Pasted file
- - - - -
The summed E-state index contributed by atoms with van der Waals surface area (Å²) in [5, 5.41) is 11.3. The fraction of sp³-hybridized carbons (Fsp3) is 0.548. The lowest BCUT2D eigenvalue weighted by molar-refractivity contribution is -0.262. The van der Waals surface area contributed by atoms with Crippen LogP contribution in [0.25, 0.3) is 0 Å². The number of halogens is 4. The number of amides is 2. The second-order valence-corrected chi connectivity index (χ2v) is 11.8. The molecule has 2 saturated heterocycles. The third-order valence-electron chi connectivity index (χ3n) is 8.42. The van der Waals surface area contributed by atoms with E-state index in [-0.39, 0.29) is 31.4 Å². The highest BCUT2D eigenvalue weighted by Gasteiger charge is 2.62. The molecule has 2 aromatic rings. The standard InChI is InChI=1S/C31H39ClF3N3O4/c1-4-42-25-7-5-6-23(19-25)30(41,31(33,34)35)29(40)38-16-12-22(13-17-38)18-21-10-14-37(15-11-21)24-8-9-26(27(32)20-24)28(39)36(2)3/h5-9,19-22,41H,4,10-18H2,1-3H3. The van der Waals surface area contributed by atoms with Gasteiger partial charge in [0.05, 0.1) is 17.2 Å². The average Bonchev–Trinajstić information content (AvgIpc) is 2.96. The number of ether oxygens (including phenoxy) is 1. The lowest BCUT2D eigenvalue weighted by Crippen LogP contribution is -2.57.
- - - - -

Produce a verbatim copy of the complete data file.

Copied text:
The summed E-state index contributed by atoms with van der Waals surface area (Å²) in [5, 5.41) is 11.3. The fraction of sp³-hybridized carbons (Fsp3) is 0.548. The lowest BCUT2D eigenvalue weighted by molar-refractivity contribution is -0.262. The van der Waals surface area contributed by atoms with Crippen LogP contribution in [0.25, 0.3) is 0 Å². The number of halogens is 4. The number of amides is 2. The second-order valence-corrected chi connectivity index (χ2v) is 11.8. The molecule has 2 saturated heterocycles. The third-order valence-electron chi connectivity index (χ3n) is 8.42. The van der Waals surface area contributed by atoms with E-state index in [-0.39, 0.29) is 31.4 Å². The highest BCUT2D eigenvalue weighted by Gasteiger charge is 2.62. The molecule has 2 aromatic rings. The standard InChI is InChI=1S/C31H39ClF3N3O4/c1-4-42-25-7-5-6-23(19-25)30(41,31(33,34)35)29(40)38-16-12-22(13-17-38)18-21-10-14-37(15-11-21)24-8-9-26(27(32)20-24)28(39)36(2)3/h5-9,19-22,41H,4,10-18H2,1-3H3. The van der Waals surface area contributed by atoms with Gasteiger partial charge in [0.05, 0.1) is 17.2 Å². The average Bonchev–Trinajstić information content (AvgIpc) is 2.96. The number of ether oxygens (including phenoxy) is 1. The lowest BCUT2D eigenvalue weighted by Crippen LogP contribution is -2.57.